Environmental impact assessment not needed for wind projects: panel
The government’s expert forest panel has given its approval to a 40 megawatt (MW) wind power project in Andhra Pradesh—on the basis of a single contested study on migratory birds—saying an environmental impact assessment (EIA) is unnecessary for wind projects. Its recommendation comes despite the wildlife division of the environment ministry advocating the need for an EIA.
This is not the first time the environment ministry’s forest advisory committee (FAC) has cleared a wind power project despite objections from other expert members. In June, the panel approved clearance of 297.38 hectares of forest land in Kutch district of Gujarat for a 400MW wind power project, overriding objections that it posed a risk to migratory birds that frequent the area in winters, as well as bats.
The present project was discussed in a meeting of the FAC on 17 August, whose minutes have been reviewed by Mint. The project involves diversion of 55.73 hectares of forest land in Ramagiri area of AP for establishing a 40MW wind power project.it had been referred to the FAC in Febru- ary 2012, but had failed to get the approval despite discussions by the forest panel in April 2012, July 2016, December 2016, and in March 2017.
In 2012, the FAC had sought a report assessing the impact of the proposed project on wildlife, especially birds and raptors and recommendations to minimize and prevent the impact. But no report was conducted by expert bodies suggested by FAC in four years.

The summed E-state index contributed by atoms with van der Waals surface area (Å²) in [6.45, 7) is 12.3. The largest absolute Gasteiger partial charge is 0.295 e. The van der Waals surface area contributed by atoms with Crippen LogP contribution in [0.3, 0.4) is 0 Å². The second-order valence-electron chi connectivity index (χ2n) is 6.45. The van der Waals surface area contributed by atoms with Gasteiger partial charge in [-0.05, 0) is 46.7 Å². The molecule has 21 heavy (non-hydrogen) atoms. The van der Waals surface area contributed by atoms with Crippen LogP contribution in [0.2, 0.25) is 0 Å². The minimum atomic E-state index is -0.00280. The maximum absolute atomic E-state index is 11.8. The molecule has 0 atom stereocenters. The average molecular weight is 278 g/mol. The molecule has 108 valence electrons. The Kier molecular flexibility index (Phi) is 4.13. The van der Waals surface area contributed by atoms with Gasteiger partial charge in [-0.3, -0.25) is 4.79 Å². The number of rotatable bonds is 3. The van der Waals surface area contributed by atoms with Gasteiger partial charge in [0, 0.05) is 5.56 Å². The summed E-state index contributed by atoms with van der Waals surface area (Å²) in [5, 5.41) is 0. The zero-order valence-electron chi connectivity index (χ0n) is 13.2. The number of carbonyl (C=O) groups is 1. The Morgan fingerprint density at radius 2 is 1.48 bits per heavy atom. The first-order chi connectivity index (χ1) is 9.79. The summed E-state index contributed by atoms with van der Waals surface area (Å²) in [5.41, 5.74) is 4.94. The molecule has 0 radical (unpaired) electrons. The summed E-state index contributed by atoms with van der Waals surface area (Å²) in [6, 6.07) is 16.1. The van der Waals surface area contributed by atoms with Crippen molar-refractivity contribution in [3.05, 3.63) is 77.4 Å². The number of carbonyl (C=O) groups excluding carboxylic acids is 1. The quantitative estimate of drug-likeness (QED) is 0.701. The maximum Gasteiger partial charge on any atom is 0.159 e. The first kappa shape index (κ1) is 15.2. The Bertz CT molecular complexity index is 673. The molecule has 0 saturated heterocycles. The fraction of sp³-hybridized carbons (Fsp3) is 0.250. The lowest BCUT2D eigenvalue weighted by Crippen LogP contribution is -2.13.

Finally in December 2016, the FAC considered a study conducted on the subject by Krishnadevaraya University (Ananthapur area of Andhra Pradesh) and asked one of the members of the then advisory panel, Dr. Deepak Apte, to examine it. According to the minutes, Apte found a series of shortcomings in the study.
For instance, the study, done in early monsoon season, claimed that the project area “does not come in the path of migratory birds” but Apte questioned, “How was this inferred without the study being conducted in winter and post-winter, which is when the migratory birds arrive and depart from the Indian region?” He also highlighted the study mentions species such as “common toad and cricket frog that are not found in India”. In a March meeting, the FAC asked the environment ministry’s wildlife division to examine the study and Apte’s comments, and recommend adequate mitigative measures that would be binding on the project’s proponent.
The wildlife division, instead of recommending mitigative measures, said that considering Apte’s comments, “we may suggest that EIA of proposed wind turbines be conducted by SACON (Salim Ali Centre for Ornithology and Natural History)”.
But FAC, in its latest meeting, disagreed with the wildlife division’s stand. It noted they feel the EIA “as recommended by wildlife division is not required for wind energy projects which produces green energy”.
Instead, the FAC recommended the proposal for in-principle approval.
The panel also said that “mitigation measures recommended by university of Krishnadevaraya (in) its report shall be complied with and monitored regularly”. This is despite Apte finding faults.
“The user agency shall also take all mitigation measures to avoid casualties of raptors/ birds/bats due to network of overhead power cables in consultation with institution having expertise on the subject and as recommended by the State forest and wildlife department from time to time,” the FAC directed.
The government’s expert forest panel also gave its approval to a 40MW wind power project in Andhra Pradesh.